According to a recent National Science Foundation study, today, more women graduate from college and participate in graduate programs than men. As the White House Council on Women and Girls noted in our November 2014 report, Women and Girls of Color: Addressing Challenges and Expanding Opportunity, since 2009, both fourth- and eighth-grade math scores on the National Assessment of Educational Progress, the largest nationwide assessment, have improved for all girls of color, and since 2009 the high school dropout rate has fallen by 16 percent for black girls and 30 percent for Hispanic girls.

From 2009 to 2012, the graduation rate at four-year colleges and universities increased by 0.9 percentage points for black women, 3.1 percentage points for Hispanic women, 2.7 percentage points for American Indian/Alaska Native women, and 2.1 percentage points for Asian American and Pacific Islander (AAPI) women. Despite this progress, barriers still exist for girls and women in STEM and CTE fields. In 2010, just 10.6 percent of bachelor’s degrees, 7.9 percent of master’s degrees, and 3.9 percent of doctorate degrees in science and engineering were awarded to women of color, and fewer than 1 in 10 employed engineers were women of color.

Many of these girls and young women continue to demonstrate an interest in STEM/CTE education, and we know that they bring new ideas, perspectives, and a passion for innovation and discovery. However, a dearth of resources effectively focused on marginalized girls, inaccurate stereotypes and implicit bias, and a lack of research informing evidence-based programs have combined to discourage many from pursuing and advancing in STEM and CTE careers. We simply cannot afford to allow these unfair and unnecessary barriers to prevent our nation from benefitting from the talents of the best and brightest Americans without regard to race, ethnicity, income, or gender.

We are proud to announce that the Administration is working with non-profit partners to expand access to STEM and CTE for marginalized girls, including low-income and girls of color:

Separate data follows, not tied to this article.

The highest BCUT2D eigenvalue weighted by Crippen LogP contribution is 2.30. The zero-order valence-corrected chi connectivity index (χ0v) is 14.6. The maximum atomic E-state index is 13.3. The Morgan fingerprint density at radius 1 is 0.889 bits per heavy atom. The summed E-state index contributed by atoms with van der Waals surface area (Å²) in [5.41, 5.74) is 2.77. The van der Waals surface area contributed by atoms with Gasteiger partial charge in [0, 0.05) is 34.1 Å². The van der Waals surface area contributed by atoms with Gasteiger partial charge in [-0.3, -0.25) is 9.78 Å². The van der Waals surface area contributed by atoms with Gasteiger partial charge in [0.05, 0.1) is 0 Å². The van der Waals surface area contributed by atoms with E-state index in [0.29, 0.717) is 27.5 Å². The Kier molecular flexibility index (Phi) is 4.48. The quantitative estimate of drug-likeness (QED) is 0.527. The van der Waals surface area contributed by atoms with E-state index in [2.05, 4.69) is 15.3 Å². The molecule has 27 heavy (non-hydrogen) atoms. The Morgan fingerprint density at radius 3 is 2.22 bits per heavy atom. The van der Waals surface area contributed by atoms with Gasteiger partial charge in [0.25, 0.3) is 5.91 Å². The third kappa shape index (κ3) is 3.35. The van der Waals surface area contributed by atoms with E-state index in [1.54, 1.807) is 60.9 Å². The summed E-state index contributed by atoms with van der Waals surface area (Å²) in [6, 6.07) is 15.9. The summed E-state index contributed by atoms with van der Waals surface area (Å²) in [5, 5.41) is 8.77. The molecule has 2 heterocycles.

• Expanding Access to STEM and CTE Programs that Work: With funding support from the National Science Foundation (NSF), the National Girls Collaborative Project, in coordination with non-profits like COMPUGIRLS and educators from around the country, will create a new STEM/CTE portal that will centralize resources on expanding marginalized girls’ access to STEM and CTE, including curriculum, research, and promising practices. The new project will also implement educator professional development at the local level.
  • Guidance to Ensure All Students Have Access to CTE and Non-Traditional Careers: The Department of Education is developing policy guidance designed to ensure that all students have equal access to CTE programs. The guidance to high schools, community colleges, and other CTE providers will underscore that gender bias has no place in American schools and that Title IX prohibits schools from relying on sex stereotypes in directing students towards certain fields. The guidance will also help state education agencies as they think about ways to improve women’s representation in non-traditional fields as part of their Perkins Act obligations.
  • Building Public-Private Partnerships and Strong Mentoring Programs: The Departments of Energy and Education will announce the expansion of a mentoring program that connects federal government employees who are STEM professionals with teachers and middle school students to share their passion, including some of the most marginalized students. This program will expand to additional cities around the country, with a focus on students living in public housing.

To learn more about what the Administration is doing now to expand opportunity for all with respect to STEM and CTE careers, please visit the Office of Science and Technology Policy and previous White House blogs on the topic.

Valerie Jarrett is Senior Advisor to the President and Chair of the White House Council on Women and Girls.